Social Immaturity

Posted: August 15, 2008 in Bureauacracy, Children, Compassion, Family, Government, Homelessness, Housing, Morality

Last week, the news was full of the Department of Housing and Urban Development’s (HUD) claims of the numbers of homeless have declined. Of course, the declining numbers represent ONLY those who fit the definition of "chronically homeless" persons. And an extremely narrow definition it is at that.  

Please don’t misunderstand me; I think it’s an extremely good thing that some homeless folks are somehow being placed into stabilized housing. That being said however, I wonder if it isn’t a "one step forward, two steps back" situation.

Despite the reduction in the numbers of chronically homeless persons, the overall number of homeless persons hasn’t declined. If anything the number of folks who find themselves homeless has risen – in particular the numbers of families who are homeless.

This is where the "one step forward, two steps back" theme comes in:

A chronically homeless person is defined, at the federal level, as a single, unaccompanied adult with a disability. One person.

A family on the other hand, is a minimum of two persons. A couple: two people. A single parent with a child: two people. A couple with a child: three people. A family: multiple persons.

Because of the current economic slump the nation is undergoing, and the housing crisis, more and more families are finding themselves without a place to live. Unfortunately, in the minds of the majority of American’s, a homeless person is thought of as a single male adult who has a drinking problem. But that "vision of homelessness" is a far cry from actual reality.

Time and time again, over the last 17 months, I’ve been saying that homeless families are the fastest growing segment of America’s homeless population. As a result, there are going to be approximately 1.35 million children who – through no fault of their own – will experience homelessness this year. With an expected 2 million additional properties facing foreclosure over the next 12 months, it is a safe bet that there will be more and more children who will face homelessness.

Despite HUD’s claim that the numbers of chronically homeless has decreased, more and more cities all across the nation are reporting an increase of homeless families. And to tell you the truth, I have a big problem with that.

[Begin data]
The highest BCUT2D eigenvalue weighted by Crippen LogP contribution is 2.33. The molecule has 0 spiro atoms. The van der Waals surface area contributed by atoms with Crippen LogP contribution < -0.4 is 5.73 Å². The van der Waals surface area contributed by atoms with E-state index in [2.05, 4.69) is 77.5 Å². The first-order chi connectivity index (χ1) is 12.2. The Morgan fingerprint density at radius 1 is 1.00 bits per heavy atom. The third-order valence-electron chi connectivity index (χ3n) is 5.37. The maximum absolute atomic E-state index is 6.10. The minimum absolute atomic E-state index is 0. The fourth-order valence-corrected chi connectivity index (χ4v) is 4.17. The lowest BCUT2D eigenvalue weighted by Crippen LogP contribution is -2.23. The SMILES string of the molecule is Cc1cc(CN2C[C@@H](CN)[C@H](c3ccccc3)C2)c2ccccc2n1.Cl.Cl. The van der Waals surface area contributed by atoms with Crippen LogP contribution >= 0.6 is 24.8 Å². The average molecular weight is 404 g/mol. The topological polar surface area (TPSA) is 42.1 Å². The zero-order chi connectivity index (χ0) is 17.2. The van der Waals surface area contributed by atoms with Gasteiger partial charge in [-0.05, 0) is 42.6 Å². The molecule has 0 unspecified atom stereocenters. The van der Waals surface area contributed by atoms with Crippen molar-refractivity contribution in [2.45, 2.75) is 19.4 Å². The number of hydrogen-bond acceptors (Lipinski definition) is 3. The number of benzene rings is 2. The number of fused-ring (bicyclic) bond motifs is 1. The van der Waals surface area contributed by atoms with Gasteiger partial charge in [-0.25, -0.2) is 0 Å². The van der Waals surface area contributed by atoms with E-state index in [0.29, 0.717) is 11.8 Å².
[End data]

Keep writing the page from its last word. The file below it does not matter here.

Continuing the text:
I’ve always been of the mind that children are a gift; a blessing. I’ve also always been of the mind that, while it’s a good thing that we care about children in remote parts of the world, our first priority should and must be the children of our own nation. They are the future of our society. When we ignore their cries, we belittle ourselves.

Not doing whatever is necessary to help the homeless children of this nation, while we continue to pour billions of dollars annually at the federal level to other nations is unacceptable. To continue to make donations to all of the charitable organizations which feed children in other countries, while our own nation’s homeless children go hungry is morally irresponsible.

And that we are able to ignore our nation’s own children simply because we have stereotypical misconceptions about who is homeless in this nation – and why they’re homeless – shows that we are socially immature.

We want to be knows as the greatest nation in the world, yet we are behaving dishonorably by not requiring out elected leaders to do the right thing – especially with regards to our nation’s homeless children. If anything, it shows a lack of greatness.

My love for our nation is darkened by our seemingly willingness to be mediocre when it comes to our homeless, and our homeless children in particular.

How can we expect other countries to respect us as a nation when we don’t respect ourselves enough to provide adequate resources to help those who need help the most?

How can we chide other nations for "human rights" violations when we ourselves are denying our own nation’s children the basic human right to proper shelter?

We need to sit down and take a good hard look at how we are severely impairing our nation’s future by ignoring our homeless children.

What makes it worse is that we have the capacity; the ability to correct the situation. But, until we put our words into action, our nation’s homeless children will continue to pay the price for our social immaturity.

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